When people started protesting about the abrupt closure of the Dyke Pub in Brighton the owner asked where were all these people when it was open. Whatever he did, he claimed the pub lost money and as he liked antiques he would sell furniture there instead. While this highlights lax planning laws, where pubs can be closed, demolished or turned into supermarkets without so much of a planning application it also misses the point that with the local community in control, the Dyke Pub could become so much more than just a pub and attract people that would never normally set foot inside a boozer.
There are many people who use the Bevy that never went into the old incarnation. That’s not to say there wasn’t some great things happening in the old Bev, and some of our best events have come from recycling some of the events that used to take place.
But a very brief snapshot of this week shows how we have become more than just a pub.
On Wednesday the Bevy was bursting with children and their parents watching films they had made as part of the Hijack childrens festival; a talk about organ donation as part of our link up with the Community University Partnership Programme while the student rugby club we have sponsored for the season popped in. The day before children were learning to cook in our training kitchen, feeding parents and siblings at the end of the lesson.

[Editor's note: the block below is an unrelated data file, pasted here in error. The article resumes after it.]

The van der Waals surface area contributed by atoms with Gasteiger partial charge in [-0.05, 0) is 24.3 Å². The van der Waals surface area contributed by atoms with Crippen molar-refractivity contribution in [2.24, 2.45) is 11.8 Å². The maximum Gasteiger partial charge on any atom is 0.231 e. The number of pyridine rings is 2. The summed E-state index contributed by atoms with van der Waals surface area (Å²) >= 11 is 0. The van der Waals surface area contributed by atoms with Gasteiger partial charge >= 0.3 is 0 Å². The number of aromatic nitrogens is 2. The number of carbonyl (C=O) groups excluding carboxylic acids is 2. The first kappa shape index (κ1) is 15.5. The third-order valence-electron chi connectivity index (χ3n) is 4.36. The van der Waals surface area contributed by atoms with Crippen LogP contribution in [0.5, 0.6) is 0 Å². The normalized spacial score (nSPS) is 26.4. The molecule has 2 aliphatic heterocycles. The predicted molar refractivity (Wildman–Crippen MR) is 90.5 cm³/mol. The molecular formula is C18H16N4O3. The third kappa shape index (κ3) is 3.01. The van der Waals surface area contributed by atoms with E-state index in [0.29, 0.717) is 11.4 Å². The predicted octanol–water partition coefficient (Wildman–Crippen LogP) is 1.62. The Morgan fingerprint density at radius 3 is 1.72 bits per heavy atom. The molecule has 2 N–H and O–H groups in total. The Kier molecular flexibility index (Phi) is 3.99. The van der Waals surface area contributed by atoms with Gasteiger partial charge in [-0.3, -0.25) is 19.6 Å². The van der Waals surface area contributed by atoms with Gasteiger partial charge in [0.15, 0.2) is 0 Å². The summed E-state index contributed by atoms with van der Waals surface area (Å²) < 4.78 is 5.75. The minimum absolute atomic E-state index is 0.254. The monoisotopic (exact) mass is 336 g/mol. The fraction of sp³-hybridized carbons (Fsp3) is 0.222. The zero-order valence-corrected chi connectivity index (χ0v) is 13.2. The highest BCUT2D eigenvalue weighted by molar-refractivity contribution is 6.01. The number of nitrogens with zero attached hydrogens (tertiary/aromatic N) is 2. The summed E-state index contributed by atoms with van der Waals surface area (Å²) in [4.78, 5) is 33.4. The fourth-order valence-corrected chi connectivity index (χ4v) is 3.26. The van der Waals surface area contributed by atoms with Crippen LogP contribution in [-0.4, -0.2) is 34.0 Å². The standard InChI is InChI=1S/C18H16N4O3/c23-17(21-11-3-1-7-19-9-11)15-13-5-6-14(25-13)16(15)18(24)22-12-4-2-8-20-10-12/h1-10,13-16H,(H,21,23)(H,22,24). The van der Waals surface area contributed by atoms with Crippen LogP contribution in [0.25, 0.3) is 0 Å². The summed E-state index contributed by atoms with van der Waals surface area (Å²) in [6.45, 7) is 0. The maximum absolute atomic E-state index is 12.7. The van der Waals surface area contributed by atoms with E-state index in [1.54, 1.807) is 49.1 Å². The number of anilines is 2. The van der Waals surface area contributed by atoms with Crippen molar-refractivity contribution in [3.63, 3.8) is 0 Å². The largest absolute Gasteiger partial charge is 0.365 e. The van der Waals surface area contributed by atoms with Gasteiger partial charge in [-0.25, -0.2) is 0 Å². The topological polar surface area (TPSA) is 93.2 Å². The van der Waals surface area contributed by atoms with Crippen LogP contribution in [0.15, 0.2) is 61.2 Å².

Then there’s the regular community choir, parkrun, art and craft club and of course the Friday Friends where last week 36 elderly residents enjoyed fish and chips, bingo and a laugh.
The Bevy also relies on a volunteer committee and supportive punters to keep costs down. This week there’s been grouting in the toilets, painting of the walls, storage cupboards cleared, washing machines plumbed in and a new brick wall built for cost. Our local business connector linked us up with a recruitment company who helped us for free and we’ve got design students looking at – well designing materials for community pubs.
Of course the Bevy is still a place where you can pop in for a pint or get a home-cooked meal at an affordable price (have you tried our weekday lunchtime offer?), but it is also a community centre. With council services disappearing, the local pub has the opportunity to step up and deliver some of those services – which is good for business, but also most importantly, good for society tackling the loneliness and isolation that is now so prevalent. Winning the Brighton and Hove community business of the year award shows we must be doing something right.
* If you want to find out about the Dyke Pub campaign https://www.facebook.com/savethedyke